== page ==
A color wheel is disk-shaped and divided equally into 12 sections, each displaying a different color according to its "pigment" values.
All colors arise from the three primary colors: red, blue and yellow. These colors are primary because you cannot make them by mixing other colors together. They are represented on the color wheel at equidistant positions, forming a triangle.
Mixing equal values of any two primary colors together creates the secondary colors of violet, orange and green. Since violet is a combination of equal amounts of blue and red, it lies halfway between those two colors on the wheel. Orange lies halfway between red and yellow, and green between yellow and blue. The secondary colors form another triangle.
To fill the last 6 spaces on the wheel, the tertiary colors are represented. Adding equal amounts of one primary and one secondary color, or the colors to either side on the wheel, results in the tertiary colors between. Flanked by red and orange you will see red-orange, between orange and yellow, yellow-orange, followed by yellow-green, blue-green, blue-violet, and red-violet.
A color wheel is extremely handy when putting together a color scheme, or series of colors that will compliment each other to create an overall pleasing affect. Following are some basic color schemes:
Monochrome: A single color is used, varied in saturation and lightness for several different contrasting shades. Many "skins" for software use a monochromatic color scheme. One problem with this color scheme is that it is difficult to make anything stand out, and the lack of contrast can get monotonous.
Analogous : Here you use the wheel to pick two colors that are side-by-side. One becomes the dominant color and the other is used to accent. The overall effect is much like the monochrome scheme but offers more hues. However, it still lacks contrast.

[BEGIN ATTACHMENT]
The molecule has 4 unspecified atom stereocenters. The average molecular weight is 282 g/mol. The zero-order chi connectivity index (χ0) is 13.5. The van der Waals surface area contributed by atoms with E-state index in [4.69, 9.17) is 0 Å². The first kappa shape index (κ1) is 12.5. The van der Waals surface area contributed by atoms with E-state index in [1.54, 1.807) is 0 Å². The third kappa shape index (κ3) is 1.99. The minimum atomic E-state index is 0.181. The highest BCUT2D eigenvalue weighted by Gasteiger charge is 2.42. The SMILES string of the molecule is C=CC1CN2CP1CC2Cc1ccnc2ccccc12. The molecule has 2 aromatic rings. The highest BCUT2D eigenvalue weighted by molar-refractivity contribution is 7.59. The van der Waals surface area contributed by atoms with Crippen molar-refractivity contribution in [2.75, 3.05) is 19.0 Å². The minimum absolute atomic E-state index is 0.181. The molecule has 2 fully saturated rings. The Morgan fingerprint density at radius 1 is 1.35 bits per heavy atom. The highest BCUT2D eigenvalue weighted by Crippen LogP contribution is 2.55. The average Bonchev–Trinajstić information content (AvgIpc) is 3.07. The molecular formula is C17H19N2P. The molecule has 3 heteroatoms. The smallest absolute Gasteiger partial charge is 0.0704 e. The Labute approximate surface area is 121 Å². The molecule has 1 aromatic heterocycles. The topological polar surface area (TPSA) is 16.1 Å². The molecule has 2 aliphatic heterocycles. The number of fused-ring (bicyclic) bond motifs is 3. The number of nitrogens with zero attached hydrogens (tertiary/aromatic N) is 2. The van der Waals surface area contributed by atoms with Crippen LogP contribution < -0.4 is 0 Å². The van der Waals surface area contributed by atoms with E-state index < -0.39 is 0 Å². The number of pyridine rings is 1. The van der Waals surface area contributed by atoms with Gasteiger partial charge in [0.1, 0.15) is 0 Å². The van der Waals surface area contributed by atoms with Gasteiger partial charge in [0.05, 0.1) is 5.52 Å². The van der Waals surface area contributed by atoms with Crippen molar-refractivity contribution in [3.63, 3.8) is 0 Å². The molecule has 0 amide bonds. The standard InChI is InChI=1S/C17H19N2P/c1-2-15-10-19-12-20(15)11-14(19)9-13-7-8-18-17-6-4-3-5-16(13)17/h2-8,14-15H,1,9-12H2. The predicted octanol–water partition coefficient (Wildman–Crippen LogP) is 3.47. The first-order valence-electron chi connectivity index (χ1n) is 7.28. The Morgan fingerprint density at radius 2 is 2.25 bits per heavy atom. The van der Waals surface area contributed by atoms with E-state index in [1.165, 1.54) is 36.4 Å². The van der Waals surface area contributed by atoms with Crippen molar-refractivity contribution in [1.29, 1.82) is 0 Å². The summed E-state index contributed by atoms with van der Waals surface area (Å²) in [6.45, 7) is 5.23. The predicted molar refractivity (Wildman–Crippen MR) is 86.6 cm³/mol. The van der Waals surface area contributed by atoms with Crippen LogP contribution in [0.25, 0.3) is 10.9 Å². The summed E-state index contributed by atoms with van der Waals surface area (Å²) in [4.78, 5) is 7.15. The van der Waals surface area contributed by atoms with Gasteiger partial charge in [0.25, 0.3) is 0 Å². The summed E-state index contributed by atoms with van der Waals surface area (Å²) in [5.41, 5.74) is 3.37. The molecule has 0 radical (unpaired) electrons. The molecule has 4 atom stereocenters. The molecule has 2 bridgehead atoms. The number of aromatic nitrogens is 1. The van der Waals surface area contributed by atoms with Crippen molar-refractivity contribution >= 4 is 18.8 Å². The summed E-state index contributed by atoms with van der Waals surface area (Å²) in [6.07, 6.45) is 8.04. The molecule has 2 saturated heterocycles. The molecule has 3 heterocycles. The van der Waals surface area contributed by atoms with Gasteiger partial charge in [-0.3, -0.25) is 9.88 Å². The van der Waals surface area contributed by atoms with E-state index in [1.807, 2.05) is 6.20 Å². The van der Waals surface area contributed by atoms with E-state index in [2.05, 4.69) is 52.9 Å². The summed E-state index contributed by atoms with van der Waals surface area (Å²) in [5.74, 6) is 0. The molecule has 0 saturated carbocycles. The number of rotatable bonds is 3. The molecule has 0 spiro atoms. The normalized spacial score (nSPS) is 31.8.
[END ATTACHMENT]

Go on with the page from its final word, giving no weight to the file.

Complimentary : Using the color wheel, complementary colors are found opposite each other. This creates high contrast. Again one of the two colors should be dominant. This color scheme is harder to balance in a pleasing way than the aforementioned schemes.
Split complementary: Same as the previous color scheme, however you would also use the two colors either side of the secondary complementary color. This mutes some of the starkness created by the previous scheme.
Triadic : As the name implies this color scheme uses any three colors which form a triangle on the wheel, equally spaced apart.
Tetradic (or double complementary) : In this case you pick a complimentary pair of colors (opposites), then a second pair to use in tandem. It's important to balance cool and warm colors for the right effect.
For picking color schemes for things like quilting, starting at any point on the wheel and counting off three to five colors adjacent to one another makes for an interesting combination that provides variety and contrast, while avoiding the harshness of complementary colors.
A color wheel is a handy tool for everyone from software programmers to interior decorators and hobbyists. The next time you need to pick a color scheme, consider picking up a color wheel first! You can also find them online.